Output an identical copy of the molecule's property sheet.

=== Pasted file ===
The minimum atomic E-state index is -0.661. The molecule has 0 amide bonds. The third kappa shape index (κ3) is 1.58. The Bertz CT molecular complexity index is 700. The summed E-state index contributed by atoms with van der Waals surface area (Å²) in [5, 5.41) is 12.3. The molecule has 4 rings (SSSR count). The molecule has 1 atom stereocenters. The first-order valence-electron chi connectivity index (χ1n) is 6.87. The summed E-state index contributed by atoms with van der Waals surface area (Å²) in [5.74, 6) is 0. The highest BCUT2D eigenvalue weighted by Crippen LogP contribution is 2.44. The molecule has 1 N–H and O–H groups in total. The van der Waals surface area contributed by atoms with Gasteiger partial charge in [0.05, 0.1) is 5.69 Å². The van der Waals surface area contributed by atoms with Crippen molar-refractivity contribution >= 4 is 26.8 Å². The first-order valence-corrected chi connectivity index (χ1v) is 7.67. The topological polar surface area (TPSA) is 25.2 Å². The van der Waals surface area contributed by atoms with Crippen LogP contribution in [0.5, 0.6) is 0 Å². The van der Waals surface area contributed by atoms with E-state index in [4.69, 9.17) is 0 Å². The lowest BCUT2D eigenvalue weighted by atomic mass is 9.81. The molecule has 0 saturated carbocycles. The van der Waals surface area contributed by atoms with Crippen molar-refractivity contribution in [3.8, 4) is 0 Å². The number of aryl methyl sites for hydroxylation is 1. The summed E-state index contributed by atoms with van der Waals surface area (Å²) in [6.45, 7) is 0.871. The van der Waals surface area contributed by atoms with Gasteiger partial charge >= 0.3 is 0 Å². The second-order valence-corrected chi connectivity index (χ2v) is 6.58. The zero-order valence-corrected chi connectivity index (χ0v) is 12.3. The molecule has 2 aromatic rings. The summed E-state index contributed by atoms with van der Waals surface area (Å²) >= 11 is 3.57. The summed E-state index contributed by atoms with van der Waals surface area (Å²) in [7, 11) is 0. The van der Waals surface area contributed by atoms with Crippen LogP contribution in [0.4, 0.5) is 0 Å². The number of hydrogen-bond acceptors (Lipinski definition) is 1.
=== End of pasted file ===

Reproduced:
The minimum atomic E-state index is -0.661. The molecule has 0 amide bonds. The third kappa shape index (κ3) is 1.58. The Bertz CT molecular complexity index is 700. The summed E-state index contributed by atoms with van der Waals surface area (Å²) in [5, 5.41) is 12.3. The molecule has 4 rings (SSSR count). The molecule has 1 atom stereocenters. The first-order valence-electron chi connectivity index (χ1n) is 6.87. The summed E-state index contributed by atoms with van der Waals surface area (Å²) in [5.74, 6) is 0. The highest BCUT2D eigenvalue weighted by Crippen LogP contribution is 2.44. The molecule has 1 N–H and O–H groups in total. The van der Waals surface area contributed by atoms with Gasteiger partial charge in [0.05, 0.1) is 5.69 Å². The van der Waals surface area contributed by atoms with Crippen molar-refractivity contribution >= 4 is 26.8 Å². The first-order valence-corrected chi connectivity index (χ1v) is 7.67. The topological polar surface area (TPSA) is 25.2 Å². The van der Waals surface area contributed by atoms with Crippen LogP contribution in [0.5, 0.6) is 0 Å². The van der Waals surface area contributed by atoms with E-state index in [4.69, 9.17) is 0 Å². The lowest BCUT2D eigenvalue weighted by atomic mass is 9.81. The molecule has 0 saturated carbocycles. The van der Waals surface area contributed by atoms with Crippen molar-refractivity contribution in [3.8, 4) is 0 Å². The number of aryl methyl sites for hydroxylation is 1. The summed E-state index contributed by atoms with van der Waals surface area (Å²) in [6.45, 7) is 0.871. The van der Waals surface area contributed by atoms with Gasteiger partial charge >= 0.3 is 0 Å². The second-order valence-corrected chi connectivity index (χ2v) is 6.58. The zero-order valence-corrected chi connectivity index (χ0v) is 12.3. The molecule has 2 aromatic rings. The summed E-state index contributed by atoms with van der Waals surface area (Å²) >= 11 is 3.57. The summed E-state index contributed by atoms with van der Waals surface area (Å²) in [7, 11) is 0. The van der Waals surface area contributed by atoms with Crippen LogP contribution in [0.4, 0.5) is 0 Å². The number of hydrogen-bond acceptors (Lipinski definition) is 1.